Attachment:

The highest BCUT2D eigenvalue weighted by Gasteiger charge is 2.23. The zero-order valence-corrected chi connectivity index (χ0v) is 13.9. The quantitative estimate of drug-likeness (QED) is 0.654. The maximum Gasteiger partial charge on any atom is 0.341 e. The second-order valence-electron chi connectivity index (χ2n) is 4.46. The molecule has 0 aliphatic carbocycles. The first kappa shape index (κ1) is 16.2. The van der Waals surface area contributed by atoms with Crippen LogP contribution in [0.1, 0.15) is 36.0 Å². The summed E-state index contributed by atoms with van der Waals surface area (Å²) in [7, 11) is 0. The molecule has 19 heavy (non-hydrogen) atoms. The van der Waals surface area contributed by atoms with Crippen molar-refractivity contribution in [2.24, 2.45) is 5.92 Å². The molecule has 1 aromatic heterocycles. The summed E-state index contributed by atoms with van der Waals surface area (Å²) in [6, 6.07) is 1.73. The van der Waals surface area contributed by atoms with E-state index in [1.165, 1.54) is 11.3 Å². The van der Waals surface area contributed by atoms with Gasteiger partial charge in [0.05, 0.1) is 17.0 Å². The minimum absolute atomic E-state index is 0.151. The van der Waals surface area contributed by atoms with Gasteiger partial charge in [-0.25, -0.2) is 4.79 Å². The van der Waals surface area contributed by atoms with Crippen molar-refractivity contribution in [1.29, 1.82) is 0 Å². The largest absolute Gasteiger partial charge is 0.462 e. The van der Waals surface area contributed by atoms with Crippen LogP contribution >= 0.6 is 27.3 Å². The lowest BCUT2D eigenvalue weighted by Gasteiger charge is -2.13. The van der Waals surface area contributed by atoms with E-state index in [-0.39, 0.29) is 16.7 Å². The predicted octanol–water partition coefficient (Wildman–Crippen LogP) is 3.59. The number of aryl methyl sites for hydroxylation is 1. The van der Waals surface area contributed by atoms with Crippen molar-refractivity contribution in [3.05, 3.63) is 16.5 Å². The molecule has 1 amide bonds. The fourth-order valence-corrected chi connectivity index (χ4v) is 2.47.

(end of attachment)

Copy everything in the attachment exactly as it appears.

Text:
The highest BCUT2D eigenvalue weighted by Gasteiger charge is 2.23. The zero-order valence-corrected chi connectivity index (χ0v) is 13.9. The quantitative estimate of drug-likeness (QED) is 0.654. The maximum Gasteiger partial charge on any atom is 0.341 e. The second-order valence-electron chi connectivity index (χ2n) is 4.46. The molecule has 0 aliphatic carbocycles. The first kappa shape index (κ1) is 16.2. The van der Waals surface area contributed by atoms with Crippen LogP contribution in [0.1, 0.15) is 36.0 Å². The summed E-state index contributed by atoms with van der Waals surface area (Å²) in [7, 11) is 0. The molecule has 19 heavy (non-hydrogen) atoms. The van der Waals surface area contributed by atoms with Crippen molar-refractivity contribution in [2.24, 2.45) is 5.92 Å². The molecule has 1 aromatic heterocycles. The summed E-state index contributed by atoms with van der Waals surface area (Å²) in [6, 6.07) is 1.73. The van der Waals surface area contributed by atoms with E-state index in [1.165, 1.54) is 11.3 Å². The van der Waals surface area contributed by atoms with Gasteiger partial charge in [0.05, 0.1) is 17.0 Å². The minimum absolute atomic E-state index is 0.151. The van der Waals surface area contributed by atoms with Gasteiger partial charge in [-0.25, -0.2) is 4.79 Å². The van der Waals surface area contributed by atoms with Crippen molar-refractivity contribution in [1.29, 1.82) is 0 Å². The largest absolute Gasteiger partial charge is 0.462 e. The van der Waals surface area contributed by atoms with Crippen LogP contribution >= 0.6 is 27.3 Å². The lowest BCUT2D eigenvalue weighted by Gasteiger charge is -2.13. The van der Waals surface area contributed by atoms with E-state index in [-0.39, 0.29) is 16.7 Å². The predicted octanol–water partition coefficient (Wildman–Crippen LogP) is 3.59. The number of aryl methyl sites for hydroxylation is 1. The van der Waals surface area contributed by atoms with Crippen molar-refractivity contribution in [3.05, 3.63) is 16.5 Å². The molecule has 1 amide bonds. The fourth-order valence-corrected chi connectivity index (χ4v) is 2.47.